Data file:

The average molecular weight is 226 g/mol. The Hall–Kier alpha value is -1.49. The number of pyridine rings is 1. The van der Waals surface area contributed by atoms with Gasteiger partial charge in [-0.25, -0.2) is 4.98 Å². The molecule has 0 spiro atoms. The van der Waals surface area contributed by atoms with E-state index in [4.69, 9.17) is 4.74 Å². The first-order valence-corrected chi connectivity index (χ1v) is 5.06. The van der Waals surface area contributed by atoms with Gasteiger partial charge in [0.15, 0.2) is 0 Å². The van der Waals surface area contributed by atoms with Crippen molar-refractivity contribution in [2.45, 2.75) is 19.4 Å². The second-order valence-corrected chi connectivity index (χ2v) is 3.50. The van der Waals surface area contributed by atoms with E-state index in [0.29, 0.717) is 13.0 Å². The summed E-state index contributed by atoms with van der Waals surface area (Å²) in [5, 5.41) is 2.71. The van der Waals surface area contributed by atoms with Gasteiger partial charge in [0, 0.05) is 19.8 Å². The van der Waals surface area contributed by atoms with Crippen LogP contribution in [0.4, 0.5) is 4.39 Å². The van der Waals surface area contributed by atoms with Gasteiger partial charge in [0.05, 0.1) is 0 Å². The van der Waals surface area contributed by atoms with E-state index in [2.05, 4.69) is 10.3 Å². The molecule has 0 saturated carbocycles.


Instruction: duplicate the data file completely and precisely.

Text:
The average molecular weight is 226 g/mol. The Hall–Kier alpha value is -1.49. The number of pyridine rings is 1. The van der Waals surface area contributed by atoms with Gasteiger partial charge in [-0.25, -0.2) is 4.98 Å². The molecule has 0 spiro atoms. The van der Waals surface area contributed by atoms with E-state index in [4.69, 9.17) is 4.74 Å². The first-order valence-corrected chi connectivity index (χ1v) is 5.06. The van der Waals surface area contributed by atoms with Gasteiger partial charge in [0.15, 0.2) is 0 Å². The van der Waals surface area contributed by atoms with Crippen molar-refractivity contribution in [2.45, 2.75) is 19.4 Å². The second-order valence-corrected chi connectivity index (χ2v) is 3.50. The van der Waals surface area contributed by atoms with E-state index in [0.29, 0.717) is 13.0 Å². The summed E-state index contributed by atoms with van der Waals surface area (Å²) in [5, 5.41) is 2.71. The van der Waals surface area contributed by atoms with Gasteiger partial charge in [0, 0.05) is 19.8 Å². The van der Waals surface area contributed by atoms with Crippen LogP contribution in [0.4, 0.5) is 4.39 Å². The van der Waals surface area contributed by atoms with Gasteiger partial charge in [0.05, 0.1) is 0 Å². The van der Waals surface area contributed by atoms with E-state index in [2.05, 4.69) is 10.3 Å². The molecule has 0 saturated carbocycles.